Reading for Friday, March 2: Titus 3
This chapter, though brief, is loaded with instruction and encouragement, both for Titus and for today’s reader. If I had to reduce this chapter down to a singular theme, I think “doing what is good” seems to fit, given that Paul uses that phrase multiple times here.
Once again, the Word teaches us that humility must permeate the life of Jesus’ disciples. This humility prompts us to submit to our governing authorities, extending goodness, peace and consideration, showing “true humility toward all men,” (v1). Prior to Christ, Paul says our lives were characterized by indulgence (“…enslaved by all kinds of passions and pleasures,”) and hate (“…being hated and hating one another”). But then, the glorious kindness and love of God appeared to us and our lives were forever changed. This “but then” moment is Gospel to us — the “good news” that is salvation for those who believe. It is this grace that liberates us to live the kind of lives that Paul writes about: lives that reflect the goodness of God. Obedience, trust, faith, love in action…these all conspire to declare the goodness of God to the world. It is no accident that the most oft-repeated phrase in Scripture affirms the good love of God throughout the ages: “Give thanks to the Lord, for He is good; His love endures forever.”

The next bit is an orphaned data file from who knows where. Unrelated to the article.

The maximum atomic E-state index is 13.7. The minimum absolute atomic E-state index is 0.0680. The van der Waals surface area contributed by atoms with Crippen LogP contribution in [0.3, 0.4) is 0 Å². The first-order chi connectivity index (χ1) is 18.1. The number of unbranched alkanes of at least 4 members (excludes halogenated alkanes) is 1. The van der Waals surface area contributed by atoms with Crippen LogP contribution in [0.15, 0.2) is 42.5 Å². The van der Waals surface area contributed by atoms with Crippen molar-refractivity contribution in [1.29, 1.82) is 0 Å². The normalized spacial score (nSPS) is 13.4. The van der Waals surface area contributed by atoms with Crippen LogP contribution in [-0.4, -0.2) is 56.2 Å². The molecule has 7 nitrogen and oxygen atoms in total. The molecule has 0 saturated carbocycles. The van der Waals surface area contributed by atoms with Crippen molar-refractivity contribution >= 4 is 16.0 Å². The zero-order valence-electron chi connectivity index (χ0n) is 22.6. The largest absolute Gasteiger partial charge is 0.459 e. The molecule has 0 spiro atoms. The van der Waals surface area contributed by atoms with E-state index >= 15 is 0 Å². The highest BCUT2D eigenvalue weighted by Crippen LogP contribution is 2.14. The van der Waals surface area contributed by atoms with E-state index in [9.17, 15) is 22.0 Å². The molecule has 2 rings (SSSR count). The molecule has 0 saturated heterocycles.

This ultimate commitment to God’s enduring goodness leads the disciple to avoid certain behaviors, too. In particular, the Christ-follower is to be on guard against “foolish controversies and genealogies and arguments and quarrels about the law, because these are unprofitable and useless,” (v9). It’s instructive for us to realize that Jesus had little use for the legalists of His day who would spew invective and condemnation and division. As followers of Christ, we take our cues from Him, moving forward only in love.
Paul closes with a few personal remarks and one final exhortation for Titus’ teaching: “Our people must learn to devote themselves to doing what is good, in order that they may provide for daily necessities and not live unproductive lives.” (v14)